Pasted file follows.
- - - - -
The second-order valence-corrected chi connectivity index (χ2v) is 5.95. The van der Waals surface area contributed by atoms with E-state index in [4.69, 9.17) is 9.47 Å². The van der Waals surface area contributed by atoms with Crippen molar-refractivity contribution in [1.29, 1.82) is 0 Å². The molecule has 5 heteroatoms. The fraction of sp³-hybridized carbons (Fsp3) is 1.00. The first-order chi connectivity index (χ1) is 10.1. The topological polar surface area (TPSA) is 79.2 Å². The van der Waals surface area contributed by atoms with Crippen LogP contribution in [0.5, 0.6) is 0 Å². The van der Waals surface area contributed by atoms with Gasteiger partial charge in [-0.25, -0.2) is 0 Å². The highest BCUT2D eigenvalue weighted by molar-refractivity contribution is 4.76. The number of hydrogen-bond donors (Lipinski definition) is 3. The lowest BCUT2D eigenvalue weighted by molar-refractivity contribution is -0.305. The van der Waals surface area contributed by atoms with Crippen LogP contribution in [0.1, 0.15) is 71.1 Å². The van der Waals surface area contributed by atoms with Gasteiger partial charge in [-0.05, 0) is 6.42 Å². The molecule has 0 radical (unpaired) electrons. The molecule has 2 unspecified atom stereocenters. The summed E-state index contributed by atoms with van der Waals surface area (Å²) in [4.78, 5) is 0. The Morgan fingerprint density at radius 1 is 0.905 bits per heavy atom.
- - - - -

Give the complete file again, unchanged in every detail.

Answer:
The second-order valence-corrected chi connectivity index (χ2v) is 5.95. The van der Waals surface area contributed by atoms with E-state index in [4.69, 9.17) is 9.47 Å². The van der Waals surface area contributed by atoms with Crippen molar-refractivity contribution in [1.29, 1.82) is 0 Å². The molecule has 5 heteroatoms. The fraction of sp³-hybridized carbons (Fsp3) is 1.00. The first-order chi connectivity index (χ1) is 10.1. The topological polar surface area (TPSA) is 79.2 Å². The van der Waals surface area contributed by atoms with Crippen LogP contribution in [0.5, 0.6) is 0 Å². The van der Waals surface area contributed by atoms with Gasteiger partial charge in [-0.25, -0.2) is 0 Å². The highest BCUT2D eigenvalue weighted by molar-refractivity contribution is 4.76. The number of hydrogen-bond donors (Lipinski definition) is 3. The lowest BCUT2D eigenvalue weighted by molar-refractivity contribution is -0.305. The van der Waals surface area contributed by atoms with Crippen LogP contribution in [0.1, 0.15) is 71.1 Å². The van der Waals surface area contributed by atoms with Gasteiger partial charge in [-0.05, 0) is 6.42 Å². The molecule has 0 radical (unpaired) electrons. The molecule has 2 unspecified atom stereocenters. The summed E-state index contributed by atoms with van der Waals surface area (Å²) in [4.78, 5) is 0. The Morgan fingerprint density at radius 1 is 0.905 bits per heavy atom.